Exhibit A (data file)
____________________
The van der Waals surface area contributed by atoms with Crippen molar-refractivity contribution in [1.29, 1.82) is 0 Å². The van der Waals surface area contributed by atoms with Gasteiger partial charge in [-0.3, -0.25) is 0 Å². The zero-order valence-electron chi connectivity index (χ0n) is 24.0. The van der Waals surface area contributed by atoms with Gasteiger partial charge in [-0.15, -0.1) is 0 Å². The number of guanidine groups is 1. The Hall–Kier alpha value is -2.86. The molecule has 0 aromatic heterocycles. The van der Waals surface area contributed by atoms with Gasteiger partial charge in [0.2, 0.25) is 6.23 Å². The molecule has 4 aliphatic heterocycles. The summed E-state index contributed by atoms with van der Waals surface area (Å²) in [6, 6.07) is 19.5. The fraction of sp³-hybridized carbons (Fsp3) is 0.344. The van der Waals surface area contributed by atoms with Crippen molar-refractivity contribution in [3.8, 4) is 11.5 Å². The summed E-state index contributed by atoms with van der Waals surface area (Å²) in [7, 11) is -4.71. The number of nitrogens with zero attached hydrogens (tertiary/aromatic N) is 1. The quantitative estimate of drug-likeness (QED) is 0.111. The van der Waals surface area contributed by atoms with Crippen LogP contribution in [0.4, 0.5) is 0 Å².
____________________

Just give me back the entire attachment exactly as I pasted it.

The van der Waals surface area contributed by atoms with Crippen molar-refractivity contribution in [1.29, 1.82) is 0 Å². The van der Waals surface area contributed by atoms with Gasteiger partial charge in [-0.3, -0.25) is 0 Å². The zero-order valence-electron chi connectivity index (χ0n) is 24.0. The van der Waals surface area contributed by atoms with Gasteiger partial charge in [-0.15, -0.1) is 0 Å². The number of guanidine groups is 1. The Hall–Kier alpha value is -2.86. The molecule has 0 aromatic heterocycles. The van der Waals surface area contributed by atoms with Gasteiger partial charge in [0.2, 0.25) is 6.23 Å². The molecule has 4 aliphatic heterocycles. The summed E-state index contributed by atoms with van der Waals surface area (Å²) in [6, 6.07) is 19.5. The fraction of sp³-hybridized carbons (Fsp3) is 0.344. The van der Waals surface area contributed by atoms with Crippen molar-refractivity contribution in [3.8, 4) is 11.5 Å². The summed E-state index contributed by atoms with van der Waals surface area (Å²) in [7, 11) is -4.71. The number of nitrogens with zero attached hydrogens (tertiary/aromatic N) is 1. The quantitative estimate of drug-likeness (QED) is 0.111. The van der Waals surface area contributed by atoms with Crippen LogP contribution in [0.4, 0.5) is 0 Å².